Yes it does
COBRA uses it for communication between the Prime Minister and First Ministers. You can't get much more critical than that.
Does your IT security model take into account things like pacemakers? According to Dr Victoria Baines, speaking at Infosec Europe, "we also perhaps neglect the idea that critical infrastructure might be inside people" as well as merely carried in their pockets. Raising a thought-provoking talking point during a webinar, Baines …
Seriously? They don't have anything without a backdoor? FFS.
How exactly was the UK supposed to replace Huawei kit if they don't even have secure comms for leadership?
What next, Parliament using Google cloud apps? Give away all your countries secrets by putting them in the cloud for Trump & Putin to take a gander?
Did they get Google and USA to at least *promise* not to take a look at their private comms, the full 'pinky-swear' with 'no-backsy'?
Oh, well that's alright then, because I thought for a minute there, they were a bunch of naive idiots not fit to run a Tesco Metro frozen food department, let alone a country.
Over the last month or so I've successfully had a couple of club meetings and a test Parish Council meeting using Zoom. At some point in the last few days Zoom has updated from 4.92937645631279 to 5.0078236459871235676 resulting in it refusing to run on my tablet. I went through six cycles of: You must be using Zoom version 5 -> download update -> install update -> welcome to Zoom 4.93128746572635 -> Join meeting -> You must be using Zoom version 5 -> -> -> ->.
We have found zoom to be quite reliable. We use teams for our scheduled 'calendar' meetings and zoom for adhoc short meetings. Whilst this seems odd, we have found zoom to be easier to use than teams when the personal zoom rooms are used. Yes they have their security risks (being a known password for the room) but waiting rooms and lockdowns mitigate that.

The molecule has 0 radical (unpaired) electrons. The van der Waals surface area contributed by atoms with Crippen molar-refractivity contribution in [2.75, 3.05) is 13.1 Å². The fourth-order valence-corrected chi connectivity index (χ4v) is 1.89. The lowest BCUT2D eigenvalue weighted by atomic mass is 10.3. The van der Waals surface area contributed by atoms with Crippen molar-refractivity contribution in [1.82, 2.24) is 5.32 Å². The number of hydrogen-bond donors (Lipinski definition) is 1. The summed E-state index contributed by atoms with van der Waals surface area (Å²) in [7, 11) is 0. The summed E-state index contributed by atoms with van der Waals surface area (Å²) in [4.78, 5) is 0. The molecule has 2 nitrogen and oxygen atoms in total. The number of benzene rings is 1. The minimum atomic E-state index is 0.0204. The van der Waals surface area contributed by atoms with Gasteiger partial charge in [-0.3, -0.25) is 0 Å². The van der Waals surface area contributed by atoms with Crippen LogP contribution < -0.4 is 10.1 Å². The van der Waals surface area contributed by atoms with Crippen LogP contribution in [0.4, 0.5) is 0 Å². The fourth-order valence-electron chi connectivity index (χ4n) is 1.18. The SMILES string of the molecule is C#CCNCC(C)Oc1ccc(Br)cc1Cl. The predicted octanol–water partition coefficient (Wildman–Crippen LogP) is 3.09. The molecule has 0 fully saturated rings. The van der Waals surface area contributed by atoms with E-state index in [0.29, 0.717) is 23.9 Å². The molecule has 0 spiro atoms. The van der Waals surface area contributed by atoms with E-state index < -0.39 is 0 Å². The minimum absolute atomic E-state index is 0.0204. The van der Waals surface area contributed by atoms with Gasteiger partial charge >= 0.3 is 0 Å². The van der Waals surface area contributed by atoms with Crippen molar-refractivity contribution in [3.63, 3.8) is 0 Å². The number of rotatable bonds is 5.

Gotowebinar is bloody awful though. We get robotic high pitched shifted audio for half our users, zoom and teams work perfectly on the same machines.
If teams had a similar personal room with password approach then we would use teams for everything, as it is it can be quite fiddly inviting 40 people including some who you only just got emails for (so aren't in your distribution lists)
Zoom made a breaking change in their backend (I believe it's to do with an encryption change) which meant they had to force-upgrade everyone to Zoom 5. There was a one month window after Zoom 5 first launched, but the backend was cut over on May 30th at which point anyone on older Zoom would no longer be able to connect. Sounds like for some reason your tablet was still trying to download an old Zoom client.
Any system is entirely as weak as its weakest link. The most remote smallest end of your supply chain can be (and often is) the entry point for your data breach and it has been the case for a very long time.. But this seems to have only just registered with the pundits, witness the 2016 request for comment to the US Commission on Enhancing National Cybersecurity and similar initiatives. We submitted to that, pointing out that cyber security has no boundaries. Among all submissions, ours was the only one that stated this. Equally, ours was the only submission that included attackable internet connected home security systems used by millions of Americans in the definition of critical national infrastructure.
Have to say you're right.On a network where everything is connected, it's the Travelling Salesman Problem. Which is the quickest way in, and through? Alternatively, which way in is the least troublesome, and which leaves the least traces?
But of course, your submission was entirely in the spirit of the documents the Founding Fathers produced, even if they hardly believed in them themselves, and that spirit's the spirit of a terrorist these days - Corporations Good, Common Citizens Bad.
Just ask the US Supreme Leader before whom all the ... excuse me while I barf ...
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